For charge collection BELIV regime, the generation current is included by a simple increase of volume from which carriers are collected by increased depletion width, during LIV pulse evolution. The generation current 𝑖𝑔(𝑡)=𝑒𝑛𝑖𝑆𝑤0(1+𝑈𝐶(𝑡)/𝑈𝑏𝑖)1/2/𝜏𝑔 increases with voltage 𝑈𝐶(𝑡) and can exceed the barrier charging current in the rearward phase of the transient. Here, 𝑁𝐷 in expressions for 𝑤0 and 𝐶𝑏0 should be replaced by its effective value 𝑁Def=𝑁𝐷±𝑁𝑇±, due to (compensation) charged traps of density 𝑁𝑇. Then, transient of the total reverse current is described by a sum of the currents:𝑖𝑅Σ(𝑡)=𝑖𝐶(𝑡)+𝑖di(𝑡)+𝑖𝑔(𝑡)=𝐴𝐶𝑏01+𝑈𝐶(𝑡)/2𝑈𝑏𝑖1+𝑈𝐶(𝑡)/𝑈𝑏𝑖3/2+𝑖di1𝑒(𝑒𝑈𝐶(𝑡))/(𝑘𝐵𝑇)+𝑒𝑛𝑖𝑆𝑤0𝜏𝑔𝑈1+𝐶(𝑡)𝑈𝑏𝑖1/2.(6) The descending charge extraction component and the ascending generation current component imply existence of a current minimum within a current transient (approximated by (1)). The time instant 𝑡𝑒, for which this extremum appears, is determined by using a condition 𝑑𝑖𝑅Σ/𝑑𝑡|𝑡𝑒=0. This leads (at assumption 𝑑𝑖di(𝑡)/𝑑𝑡=0 for 𝑡𝑒𝑘𝐵𝑇/𝑒(𝑑𝑈𝑐(𝑡)/𝑑𝑡)) to a relation for the peculiar time instant 𝑡𝑒 (for 𝑖Σ(𝑡)=min), as𝑡𝑒=𝑈𝑏𝑖𝑑𝑈c𝑖/𝑑𝑡𝑔×𝑖(0)𝐶(𝑡)4𝑖𝑔(0)+𝑖𝑐(𝑡)42+32𝑖𝑐𝑖(𝑡)𝑔.(0)(7) The initial component of the composite current (𝑖𝑅Σ(𝑡)𝑖𝐶(𝑡)+𝑖di(𝑡)𝑖𝑔(0)for𝑡𝑡𝑒) can be exploited for evaluation of the barrier 𝑈𝑏𝑖 height. Here, value of 𝑖di determined for a nonirradiated diode can be employed for separation of the current components. Subsequently, carrier generation lifetime can be evaluated by using (7). The simulated current transient for the latter BELIV (charge collection) regime is illustrated in Figure 4. Also, the peculiar points are denoted in Figure 4. The main point of reference, to identify this charge collection BELIV regime, is an increment of current value relatively to that for the nonirradiated sample at fixed LIV pulse ramp 𝑑𝑈𝐶/𝑑𝑡. This regime is the most probable one when several traps (primary filled) of different species simultaneously emit carriers.

For the heavily irradiated diodes, nearly all the “native” carriers (𝑛0=𝑁𝐷) are captured by 𝑁𝑇 traps. Capture of 𝑛0 carriers leads to a full depletion regime. In the fully depleted diode, enhancement of applied voltage determines a shortening of the time of carrier transit 𝜏𝑡𝑟=𝑑2/𝜇𝑈𝐶|FD across the interelectrode gap equal to sample thickness 𝑑, approaching to relation 𝜏𝑡𝑟𝜏𝑒𝑚. In diode biased above full depletion voltages, the total BELIV current can be described (similarly to the method used in [8]) by considering conductivity and displacement current components. This consideration is performed for variable voltage and for surface charge changes on electrodes, at standard boundary conditions (for electric field 𝐸|𝑥=𝑑=0,𝑑𝐸/𝑑𝑥|𝑥=𝑑=0 and for potential 𝑉|𝑥=𝑑=0). This solution is expressed and approximated (for 𝜏𝑡𝑟𝜏𝑒𝑚 and 𝑛𝑛0=𝑁𝐷), as𝑖(𝑡)|𝐹𝐷𝑑=𝑒𝑆2𝑑𝑛+𝑑𝑡𝑑𝑝+𝑑𝑡𝜀𝜀0𝑆𝑑𝑑𝑈𝐶𝑑𝑑𝑡𝑒𝑆2𝑛0𝜏𝑡𝑟+𝐶geom𝑑𝑈𝐶𝑆𝑑𝑡=𝑒𝑛2𝑑0𝜇𝑛𝑈𝐶(𝑡)+𝐶geom𝑑𝑈𝐶(𝑡).𝑑𝑡(8) Here, 𝐶geom=𝜀0𝜀𝑆/𝑑 is a geometrical capacitance. It is clear that for trap-free insulating material (when 𝑑(𝑛,𝑝)/𝑑𝑡=0) the BELIV current transient 𝑖CFD=𝐶geom(𝑑𝑈𝐶/𝑑𝑡) acquires a shape of square-wave pulse, at voltages 𝑈𝐶|FD. For the traps-rich (compensated) material, further increment of voltage above 𝑈FD leads to the increase of current component 𝑖emFD(𝑡)=𝑒(𝑆/2𝑑)𝑛0𝜇𝑛𝑈𝐶(𝑡), added to an 𝑖CFD.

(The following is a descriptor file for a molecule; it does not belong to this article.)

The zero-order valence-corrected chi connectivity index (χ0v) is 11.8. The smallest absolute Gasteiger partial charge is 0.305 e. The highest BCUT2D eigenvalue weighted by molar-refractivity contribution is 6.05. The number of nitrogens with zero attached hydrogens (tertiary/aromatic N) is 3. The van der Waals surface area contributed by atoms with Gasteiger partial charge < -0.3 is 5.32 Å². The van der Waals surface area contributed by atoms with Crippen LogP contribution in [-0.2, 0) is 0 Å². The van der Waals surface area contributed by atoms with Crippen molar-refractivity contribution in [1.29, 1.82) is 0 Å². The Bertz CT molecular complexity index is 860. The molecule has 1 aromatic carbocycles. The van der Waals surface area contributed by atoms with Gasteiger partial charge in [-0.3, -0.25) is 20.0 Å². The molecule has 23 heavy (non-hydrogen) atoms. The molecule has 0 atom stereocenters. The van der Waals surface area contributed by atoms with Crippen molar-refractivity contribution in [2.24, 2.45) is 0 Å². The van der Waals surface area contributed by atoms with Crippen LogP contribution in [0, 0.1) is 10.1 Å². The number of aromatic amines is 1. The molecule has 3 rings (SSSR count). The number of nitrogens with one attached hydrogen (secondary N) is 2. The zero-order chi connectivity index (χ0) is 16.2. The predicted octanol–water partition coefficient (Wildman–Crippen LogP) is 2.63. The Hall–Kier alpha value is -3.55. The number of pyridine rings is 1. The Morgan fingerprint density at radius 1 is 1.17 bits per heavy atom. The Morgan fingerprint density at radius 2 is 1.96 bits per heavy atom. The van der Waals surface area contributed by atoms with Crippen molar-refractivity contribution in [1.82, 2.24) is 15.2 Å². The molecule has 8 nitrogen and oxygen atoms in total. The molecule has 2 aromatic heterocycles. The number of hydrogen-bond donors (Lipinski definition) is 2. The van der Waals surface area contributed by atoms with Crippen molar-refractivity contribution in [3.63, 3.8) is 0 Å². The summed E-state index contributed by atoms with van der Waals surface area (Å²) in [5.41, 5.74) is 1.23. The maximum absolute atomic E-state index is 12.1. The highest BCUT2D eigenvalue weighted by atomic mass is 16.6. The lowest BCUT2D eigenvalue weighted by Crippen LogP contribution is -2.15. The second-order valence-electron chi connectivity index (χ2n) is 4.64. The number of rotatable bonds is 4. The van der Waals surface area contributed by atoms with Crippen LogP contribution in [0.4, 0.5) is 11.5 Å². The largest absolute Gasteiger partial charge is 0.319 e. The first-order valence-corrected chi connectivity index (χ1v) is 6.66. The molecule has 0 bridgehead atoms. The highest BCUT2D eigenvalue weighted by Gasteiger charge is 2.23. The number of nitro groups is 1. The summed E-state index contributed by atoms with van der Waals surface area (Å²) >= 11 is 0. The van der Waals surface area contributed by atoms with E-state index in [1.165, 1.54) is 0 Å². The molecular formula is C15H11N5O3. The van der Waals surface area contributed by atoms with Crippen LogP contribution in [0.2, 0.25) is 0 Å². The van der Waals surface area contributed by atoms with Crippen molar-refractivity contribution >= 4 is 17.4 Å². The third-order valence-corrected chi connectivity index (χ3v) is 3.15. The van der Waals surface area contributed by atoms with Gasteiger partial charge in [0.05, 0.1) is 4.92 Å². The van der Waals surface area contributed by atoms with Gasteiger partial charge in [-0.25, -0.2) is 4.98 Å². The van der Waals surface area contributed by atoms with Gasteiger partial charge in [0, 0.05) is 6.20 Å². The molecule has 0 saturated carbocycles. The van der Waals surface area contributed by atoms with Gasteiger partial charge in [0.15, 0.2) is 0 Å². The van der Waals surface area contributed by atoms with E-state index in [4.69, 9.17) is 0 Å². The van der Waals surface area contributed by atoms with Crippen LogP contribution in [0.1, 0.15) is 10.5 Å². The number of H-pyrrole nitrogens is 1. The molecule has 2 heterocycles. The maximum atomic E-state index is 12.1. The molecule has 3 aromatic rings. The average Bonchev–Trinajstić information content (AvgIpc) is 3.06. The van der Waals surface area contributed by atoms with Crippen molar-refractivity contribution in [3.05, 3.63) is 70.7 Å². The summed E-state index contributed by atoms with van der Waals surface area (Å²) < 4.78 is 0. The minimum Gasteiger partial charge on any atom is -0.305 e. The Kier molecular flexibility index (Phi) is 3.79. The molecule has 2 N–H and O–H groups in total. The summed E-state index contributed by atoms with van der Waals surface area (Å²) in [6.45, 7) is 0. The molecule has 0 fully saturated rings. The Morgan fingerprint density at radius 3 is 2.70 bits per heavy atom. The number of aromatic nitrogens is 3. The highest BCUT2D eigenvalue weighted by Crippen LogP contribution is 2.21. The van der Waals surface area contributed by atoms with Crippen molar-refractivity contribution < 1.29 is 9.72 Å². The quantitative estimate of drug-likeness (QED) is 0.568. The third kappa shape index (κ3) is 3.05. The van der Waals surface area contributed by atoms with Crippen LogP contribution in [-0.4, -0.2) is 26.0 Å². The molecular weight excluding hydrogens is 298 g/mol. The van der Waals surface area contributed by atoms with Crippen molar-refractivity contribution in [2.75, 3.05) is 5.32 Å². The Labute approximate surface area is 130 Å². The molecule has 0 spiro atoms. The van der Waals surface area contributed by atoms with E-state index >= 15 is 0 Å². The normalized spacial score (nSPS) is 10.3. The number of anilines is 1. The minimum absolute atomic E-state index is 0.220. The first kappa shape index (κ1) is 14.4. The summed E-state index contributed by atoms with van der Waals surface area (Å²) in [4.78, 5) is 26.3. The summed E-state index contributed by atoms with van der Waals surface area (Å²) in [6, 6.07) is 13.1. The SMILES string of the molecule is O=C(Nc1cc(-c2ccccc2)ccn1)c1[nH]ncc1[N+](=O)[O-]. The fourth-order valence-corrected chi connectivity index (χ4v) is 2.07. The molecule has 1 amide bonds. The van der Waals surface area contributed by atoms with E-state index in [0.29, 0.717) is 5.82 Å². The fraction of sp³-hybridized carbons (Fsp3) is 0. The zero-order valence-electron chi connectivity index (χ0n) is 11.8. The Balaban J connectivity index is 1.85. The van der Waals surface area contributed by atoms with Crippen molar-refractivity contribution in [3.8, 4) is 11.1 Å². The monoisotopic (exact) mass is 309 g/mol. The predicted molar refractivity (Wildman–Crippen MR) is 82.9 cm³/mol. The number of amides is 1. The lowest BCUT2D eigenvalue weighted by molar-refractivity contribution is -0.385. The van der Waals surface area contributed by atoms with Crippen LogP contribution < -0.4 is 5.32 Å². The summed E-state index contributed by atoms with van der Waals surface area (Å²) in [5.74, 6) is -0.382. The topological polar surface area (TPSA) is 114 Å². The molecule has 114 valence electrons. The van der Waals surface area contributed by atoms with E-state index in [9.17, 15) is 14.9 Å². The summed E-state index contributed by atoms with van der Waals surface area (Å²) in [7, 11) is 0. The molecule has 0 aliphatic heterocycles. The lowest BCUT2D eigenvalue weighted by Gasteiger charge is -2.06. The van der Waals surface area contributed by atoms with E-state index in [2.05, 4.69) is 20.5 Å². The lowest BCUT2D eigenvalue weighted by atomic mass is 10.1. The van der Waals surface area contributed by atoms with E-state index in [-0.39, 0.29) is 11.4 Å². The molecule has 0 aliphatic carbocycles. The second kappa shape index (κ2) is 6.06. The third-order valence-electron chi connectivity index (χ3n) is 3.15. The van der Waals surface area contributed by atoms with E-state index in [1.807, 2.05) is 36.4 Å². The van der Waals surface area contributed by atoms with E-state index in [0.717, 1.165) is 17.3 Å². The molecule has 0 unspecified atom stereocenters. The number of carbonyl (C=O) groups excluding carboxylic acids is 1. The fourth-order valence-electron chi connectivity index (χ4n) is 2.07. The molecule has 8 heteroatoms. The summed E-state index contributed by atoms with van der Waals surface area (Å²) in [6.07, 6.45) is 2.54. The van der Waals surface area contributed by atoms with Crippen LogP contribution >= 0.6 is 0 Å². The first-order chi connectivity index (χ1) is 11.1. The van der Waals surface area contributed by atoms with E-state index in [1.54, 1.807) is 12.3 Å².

To resolve the prevailing BELIV regime, the external factors (e.g., steady-state light biasing) can be employed. These factors modify the occupation of the trap states and highlight the dominant components of current.

3.3.2. Carrier Capture Centers

In a reverse-biased diode, the carrier capture process is probable and makes the main impact either within a Debye screening length (for a steady state) or during a dielectric relaxation time 𝜏𝑀 within a transition distance 𝜆=[2𝜀0𝜀(𝐸𝐹𝐸𝑇(𝜆)/𝑒2𝑁𝐷]1/2 at a depletion boundary [8]. The transition distance 𝜆 defines a length at which flat band condition (going from the depletion region, that is, band bending side) for a definite centre 𝐸𝑇𝐶 is achieved. This is reached by a voltage drop Δ𝑈𝜆=(𝐸𝐹𝐸𝑇(𝜆))/𝑒 on a 𝜆 thick depletion layer close to the interface with electrically neutral material region. This voltage drop Δ𝑈𝜆 positions a trap level below a Fermi level (trap is occupied and neutral). The mentioned definition of 𝜆 can be rearranged to a condition within a scale of characteristic times, as 𝜏𝑀=𝜏𝑡𝑟𝜆/2, with 𝜏𝑀=𝜀𝜀0/𝑒𝜇𝑛0and𝜏𝑡𝑟𝜆=𝜆2/𝜇Δ𝑈𝜆. The latter condition tells that 𝜆 is a distance for which dielectric relaxation time should be a half of the transition time (𝜏𝑡𝑟𝜆/2). This result can be understood by the interplay of conductivity and displacement current components within a total current (like the first component (𝑑/2) of a sum in (8), when only a half of the conductivity current flows towards external circuit). On the other hand, screening of the depletion field within 𝜆 can be reached by extraction of thermally emitted carriers from the depleted layer and by free carriers diffused from the neutral material side,—this shortens a relaxation time twice. Recombination or capture of carriers within 𝜆 layer modifies this screening condition as 𝜏𝑀=[2/𝜏𝑡𝑟𝜆+1/𝜏𝑅]1. Thus, transit time is modified due to carrier capture within 𝜆 layer, as the carrier diffusion length (from a neutral material side) is reduced (relatively to that of 𝜏𝑅). Then dielectric relaxation time (during which an impact of free carriers on space charge and electric field vanishes at a depletion boundary) approaches to the carrier capture time (𝜏𝑀𝜏𝑐𝑝,𝑅), when the transit time becomes significantly longer than that of capture/recombination (𝜏𝑐𝑝,𝑅) one. In fully depleted (insulating) material, the carrier capture and recombination processes are essential nearby the electrodes, although processes are of the same origin.